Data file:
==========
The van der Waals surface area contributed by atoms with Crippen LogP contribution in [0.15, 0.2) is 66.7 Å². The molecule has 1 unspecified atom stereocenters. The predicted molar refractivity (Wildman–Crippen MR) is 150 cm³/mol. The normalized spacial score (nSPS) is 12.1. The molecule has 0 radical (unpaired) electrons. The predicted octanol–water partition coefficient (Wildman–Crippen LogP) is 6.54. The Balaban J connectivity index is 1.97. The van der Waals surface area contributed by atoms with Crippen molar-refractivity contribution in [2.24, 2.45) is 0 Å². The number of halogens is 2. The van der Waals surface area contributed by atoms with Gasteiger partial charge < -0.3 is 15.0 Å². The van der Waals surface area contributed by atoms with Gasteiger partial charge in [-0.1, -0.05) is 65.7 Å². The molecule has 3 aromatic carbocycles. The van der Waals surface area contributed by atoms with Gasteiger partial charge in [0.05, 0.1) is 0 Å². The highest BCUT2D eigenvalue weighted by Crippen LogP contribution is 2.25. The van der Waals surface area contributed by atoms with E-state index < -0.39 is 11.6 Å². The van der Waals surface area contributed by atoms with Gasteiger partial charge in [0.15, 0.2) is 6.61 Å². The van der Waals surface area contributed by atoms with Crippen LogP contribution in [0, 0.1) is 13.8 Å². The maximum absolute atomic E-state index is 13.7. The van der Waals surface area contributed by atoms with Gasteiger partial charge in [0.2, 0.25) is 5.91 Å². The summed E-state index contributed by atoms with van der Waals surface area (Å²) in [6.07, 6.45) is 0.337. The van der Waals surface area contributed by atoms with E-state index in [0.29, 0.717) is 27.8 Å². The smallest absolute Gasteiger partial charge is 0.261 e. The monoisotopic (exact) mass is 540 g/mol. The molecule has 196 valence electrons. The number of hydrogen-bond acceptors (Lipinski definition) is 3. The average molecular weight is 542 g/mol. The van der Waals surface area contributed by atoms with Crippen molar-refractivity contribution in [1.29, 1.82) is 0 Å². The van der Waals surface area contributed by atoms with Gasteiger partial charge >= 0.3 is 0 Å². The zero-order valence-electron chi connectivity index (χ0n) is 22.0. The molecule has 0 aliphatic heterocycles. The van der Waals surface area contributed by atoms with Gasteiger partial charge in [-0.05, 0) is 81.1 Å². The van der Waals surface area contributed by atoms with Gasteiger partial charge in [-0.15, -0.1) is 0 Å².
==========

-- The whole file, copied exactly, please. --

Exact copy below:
The van der Waals surface area contributed by atoms with Crippen LogP contribution in [0.15, 0.2) is 66.7 Å². The molecule has 1 unspecified atom stereocenters. The predicted molar refractivity (Wildman–Crippen MR) is 150 cm³/mol. The normalized spacial score (nSPS) is 12.1. The molecule has 0 radical (unpaired) electrons. The predicted octanol–water partition coefficient (Wildman–Crippen LogP) is 6.54. The Balaban J connectivity index is 1.97. The van der Waals surface area contributed by atoms with Crippen molar-refractivity contribution in [2.24, 2.45) is 0 Å². The number of halogens is 2. The van der Waals surface area contributed by atoms with Gasteiger partial charge < -0.3 is 15.0 Å². The van der Waals surface area contributed by atoms with Gasteiger partial charge in [-0.1, -0.05) is 65.7 Å². The molecule has 3 aromatic carbocycles. The van der Waals surface area contributed by atoms with Gasteiger partial charge in [0.05, 0.1) is 0 Å². The highest BCUT2D eigenvalue weighted by Crippen LogP contribution is 2.25. The van der Waals surface area contributed by atoms with E-state index < -0.39 is 11.6 Å². The van der Waals surface area contributed by atoms with Gasteiger partial charge in [0.15, 0.2) is 6.61 Å². The van der Waals surface area contributed by atoms with Crippen LogP contribution in [0, 0.1) is 13.8 Å². The maximum absolute atomic E-state index is 13.7. The van der Waals surface area contributed by atoms with Gasteiger partial charge in [0.2, 0.25) is 5.91 Å². The summed E-state index contributed by atoms with van der Waals surface area (Å²) in [6.07, 6.45) is 0.337. The van der Waals surface area contributed by atoms with E-state index in [0.29, 0.717) is 27.8 Å². The smallest absolute Gasteiger partial charge is 0.261 e. The monoisotopic (exact) mass is 540 g/mol. The molecule has 196 valence electrons. The number of hydrogen-bond acceptors (Lipinski definition) is 3. The average molecular weight is 542 g/mol. The van der Waals surface area contributed by atoms with Crippen molar-refractivity contribution in [1.29, 1.82) is 0 Å². The van der Waals surface area contributed by atoms with Gasteiger partial charge >= 0.3 is 0 Å². The zero-order valence-electron chi connectivity index (χ0n) is 22.0. The molecule has 0 aliphatic heterocycles. The van der Waals surface area contributed by atoms with Gasteiger partial charge in [-0.05, 0) is 81.1 Å². The van der Waals surface area contributed by atoms with Gasteiger partial charge in [-0.15, -0.1) is 0 Å².